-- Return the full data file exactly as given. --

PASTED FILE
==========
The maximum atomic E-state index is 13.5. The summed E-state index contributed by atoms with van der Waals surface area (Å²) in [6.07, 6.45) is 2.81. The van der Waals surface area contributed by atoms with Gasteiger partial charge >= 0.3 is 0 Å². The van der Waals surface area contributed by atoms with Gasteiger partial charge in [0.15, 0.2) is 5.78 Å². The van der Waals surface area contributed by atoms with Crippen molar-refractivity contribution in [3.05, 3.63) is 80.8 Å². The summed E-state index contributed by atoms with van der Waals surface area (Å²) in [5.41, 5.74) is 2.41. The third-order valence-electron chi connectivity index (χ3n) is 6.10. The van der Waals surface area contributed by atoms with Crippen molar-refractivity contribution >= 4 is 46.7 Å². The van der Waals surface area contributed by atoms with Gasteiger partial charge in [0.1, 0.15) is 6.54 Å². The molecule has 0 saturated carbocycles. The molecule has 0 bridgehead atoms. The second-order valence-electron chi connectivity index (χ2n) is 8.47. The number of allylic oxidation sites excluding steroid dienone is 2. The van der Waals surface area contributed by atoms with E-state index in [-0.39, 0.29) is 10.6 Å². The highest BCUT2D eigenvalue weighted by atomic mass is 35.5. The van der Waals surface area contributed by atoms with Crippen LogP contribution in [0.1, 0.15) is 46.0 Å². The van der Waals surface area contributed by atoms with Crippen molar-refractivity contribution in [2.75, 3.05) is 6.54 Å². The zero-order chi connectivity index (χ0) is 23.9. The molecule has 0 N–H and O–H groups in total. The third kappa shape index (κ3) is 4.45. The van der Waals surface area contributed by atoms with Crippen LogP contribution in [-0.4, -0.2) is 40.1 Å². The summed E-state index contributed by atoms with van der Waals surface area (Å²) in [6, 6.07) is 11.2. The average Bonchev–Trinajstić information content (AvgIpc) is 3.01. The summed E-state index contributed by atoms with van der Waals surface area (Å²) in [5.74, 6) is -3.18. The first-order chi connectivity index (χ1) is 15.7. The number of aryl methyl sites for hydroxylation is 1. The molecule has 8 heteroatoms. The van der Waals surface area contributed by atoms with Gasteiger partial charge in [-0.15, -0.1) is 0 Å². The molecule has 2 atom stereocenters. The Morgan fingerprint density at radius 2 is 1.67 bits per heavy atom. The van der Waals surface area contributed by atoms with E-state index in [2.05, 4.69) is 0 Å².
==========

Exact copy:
The maximum atomic E-state index is 13.5. The summed E-state index contributed by atoms with van der Waals surface area (Å²) in [6.07, 6.45) is 2.81. The van der Waals surface area contributed by atoms with Gasteiger partial charge >= 0.3 is 0 Å². The van der Waals surface area contributed by atoms with Gasteiger partial charge in [0.15, 0.2) is 5.78 Å². The van der Waals surface area contributed by atoms with Crippen molar-refractivity contribution in [3.05, 3.63) is 80.8 Å². The summed E-state index contributed by atoms with van der Waals surface area (Å²) in [5.41, 5.74) is 2.41. The third-order valence-electron chi connectivity index (χ3n) is 6.10. The van der Waals surface area contributed by atoms with Crippen molar-refractivity contribution >= 4 is 46.7 Å². The van der Waals surface area contributed by atoms with Gasteiger partial charge in [0.1, 0.15) is 6.54 Å². The molecule has 0 saturated carbocycles. The molecule has 0 bridgehead atoms. The second-order valence-electron chi connectivity index (χ2n) is 8.47. The number of allylic oxidation sites excluding steroid dienone is 2. The van der Waals surface area contributed by atoms with E-state index in [-0.39, 0.29) is 10.6 Å². The highest BCUT2D eigenvalue weighted by atomic mass is 35.5. The van der Waals surface area contributed by atoms with Crippen LogP contribution in [0.1, 0.15) is 46.0 Å². The van der Waals surface area contributed by atoms with Crippen molar-refractivity contribution in [2.75, 3.05) is 6.54 Å². The zero-order chi connectivity index (χ0) is 23.9. The molecule has 0 N–H and O–H groups in total. The third kappa shape index (κ3) is 4.45. The van der Waals surface area contributed by atoms with Crippen LogP contribution in [-0.4, -0.2) is 40.1 Å². The summed E-state index contributed by atoms with van der Waals surface area (Å²) in [6, 6.07) is 11.2. The average Bonchev–Trinajstić information content (AvgIpc) is 3.01. The summed E-state index contributed by atoms with van der Waals surface area (Å²) in [5.74, 6) is -3.18. The first-order chi connectivity index (χ1) is 15.7. The number of aryl methyl sites for hydroxylation is 1. The molecule has 8 heteroatoms. The van der Waals surface area contributed by atoms with Gasteiger partial charge in [-0.15, -0.1) is 0 Å². The molecule has 2 atom stereocenters. The Morgan fingerprint density at radius 2 is 1.67 bits per heavy atom. The van der Waals surface area contributed by atoms with E-state index in [2.05, 4.69) is 0 Å².